Cinema Violence and the Ontology of Capitalism


  • Se Young Kim Vanderbilt University, USA


Marxist film theory, Marxist philosophy, Cinematic violence, Media violence, Capitalist ideology, Class antagonism


Cinema, in its most massively produced and widely disseminated format in the twentieth and twenty-first centuries, is violent. In dialogue with both the public discourse and scholarship regarding the cinematic representation of violence, this paper approaches film violence through a Marxist framework. It does so to propose that the philosophy of Karl Marx reveals critical insight regarding the relationship between cinema, violence, and capital. In particular, this essay scrutinizes commercial narrative cinema and thus approaches cinema as hegemony. The violence of cinema is considered to have a role in reproducing the social organization of capitalism, namely the hierarchical relationship between the ruling and ruled classes. Cinema has historically used violence in narrative and spectacle to propagate these relations of production, the ontology of capitalism that consists of Cartesian subjectivity and its vertical orientation towards the Other. In other words, violent cinema is crucial for the subject in capitalism, for it shares the pivotal function of perpetuating class antagonism. But because cinema must constantly mediate the violence of capital, simultaneously obfuscating it while also maintaining it, violent cinema — like the proletariat — also holds the emancipatory potential of its own critique and eventual dismantling.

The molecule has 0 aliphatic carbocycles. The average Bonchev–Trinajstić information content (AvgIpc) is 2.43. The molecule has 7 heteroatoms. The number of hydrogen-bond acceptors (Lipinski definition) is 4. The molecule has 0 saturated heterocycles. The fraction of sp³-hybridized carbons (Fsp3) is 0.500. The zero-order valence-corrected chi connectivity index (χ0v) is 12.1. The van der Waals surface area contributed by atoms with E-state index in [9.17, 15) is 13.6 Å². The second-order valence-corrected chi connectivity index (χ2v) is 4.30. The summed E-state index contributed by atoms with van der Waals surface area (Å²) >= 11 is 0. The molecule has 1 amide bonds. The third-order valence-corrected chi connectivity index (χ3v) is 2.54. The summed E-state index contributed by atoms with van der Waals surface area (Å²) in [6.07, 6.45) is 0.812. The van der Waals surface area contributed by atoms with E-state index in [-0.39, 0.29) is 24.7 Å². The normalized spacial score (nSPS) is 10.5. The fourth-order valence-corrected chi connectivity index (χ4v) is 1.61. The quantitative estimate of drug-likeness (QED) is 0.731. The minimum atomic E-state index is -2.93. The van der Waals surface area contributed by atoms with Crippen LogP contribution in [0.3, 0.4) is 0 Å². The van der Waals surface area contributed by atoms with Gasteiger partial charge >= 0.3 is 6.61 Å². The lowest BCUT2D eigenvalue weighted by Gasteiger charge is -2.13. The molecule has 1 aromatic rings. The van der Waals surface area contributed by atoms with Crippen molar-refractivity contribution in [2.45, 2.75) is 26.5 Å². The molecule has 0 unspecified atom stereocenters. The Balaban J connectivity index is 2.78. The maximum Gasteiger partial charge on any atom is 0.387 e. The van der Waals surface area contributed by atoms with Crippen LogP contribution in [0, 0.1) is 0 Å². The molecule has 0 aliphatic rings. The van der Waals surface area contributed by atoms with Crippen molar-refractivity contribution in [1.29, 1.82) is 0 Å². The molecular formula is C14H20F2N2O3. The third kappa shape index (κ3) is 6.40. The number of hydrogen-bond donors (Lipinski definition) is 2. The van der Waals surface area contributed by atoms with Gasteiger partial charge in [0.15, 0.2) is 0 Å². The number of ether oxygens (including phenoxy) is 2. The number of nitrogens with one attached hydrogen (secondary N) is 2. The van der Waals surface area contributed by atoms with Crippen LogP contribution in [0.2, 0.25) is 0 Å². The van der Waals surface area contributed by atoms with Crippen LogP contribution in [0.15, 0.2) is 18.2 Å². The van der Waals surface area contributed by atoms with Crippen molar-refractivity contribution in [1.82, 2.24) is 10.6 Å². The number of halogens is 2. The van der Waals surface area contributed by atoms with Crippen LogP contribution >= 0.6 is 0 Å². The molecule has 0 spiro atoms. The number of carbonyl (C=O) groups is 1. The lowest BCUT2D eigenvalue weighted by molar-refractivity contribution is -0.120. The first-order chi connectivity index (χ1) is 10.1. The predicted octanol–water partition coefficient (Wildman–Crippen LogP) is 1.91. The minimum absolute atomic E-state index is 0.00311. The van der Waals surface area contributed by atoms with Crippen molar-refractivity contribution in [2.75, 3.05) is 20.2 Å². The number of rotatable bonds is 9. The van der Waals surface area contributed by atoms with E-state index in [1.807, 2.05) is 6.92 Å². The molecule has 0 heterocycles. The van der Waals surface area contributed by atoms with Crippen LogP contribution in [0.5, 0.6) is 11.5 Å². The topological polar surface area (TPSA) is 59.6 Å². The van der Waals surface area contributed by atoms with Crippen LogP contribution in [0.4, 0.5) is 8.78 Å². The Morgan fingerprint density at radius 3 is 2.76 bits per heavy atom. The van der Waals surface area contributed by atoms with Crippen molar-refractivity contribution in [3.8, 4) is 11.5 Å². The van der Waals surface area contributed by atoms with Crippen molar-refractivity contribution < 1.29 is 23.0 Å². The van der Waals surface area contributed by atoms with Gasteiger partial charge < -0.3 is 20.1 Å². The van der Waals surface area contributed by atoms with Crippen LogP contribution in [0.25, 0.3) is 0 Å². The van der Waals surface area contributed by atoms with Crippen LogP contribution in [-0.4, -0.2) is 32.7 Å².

How to Cite

Kim, S. Y. (2016). Cinema Violence and the Ontology of Capitalism. Cinema: Journal of Philosophy and the Moving Image, (8), 10–29. Retrieved from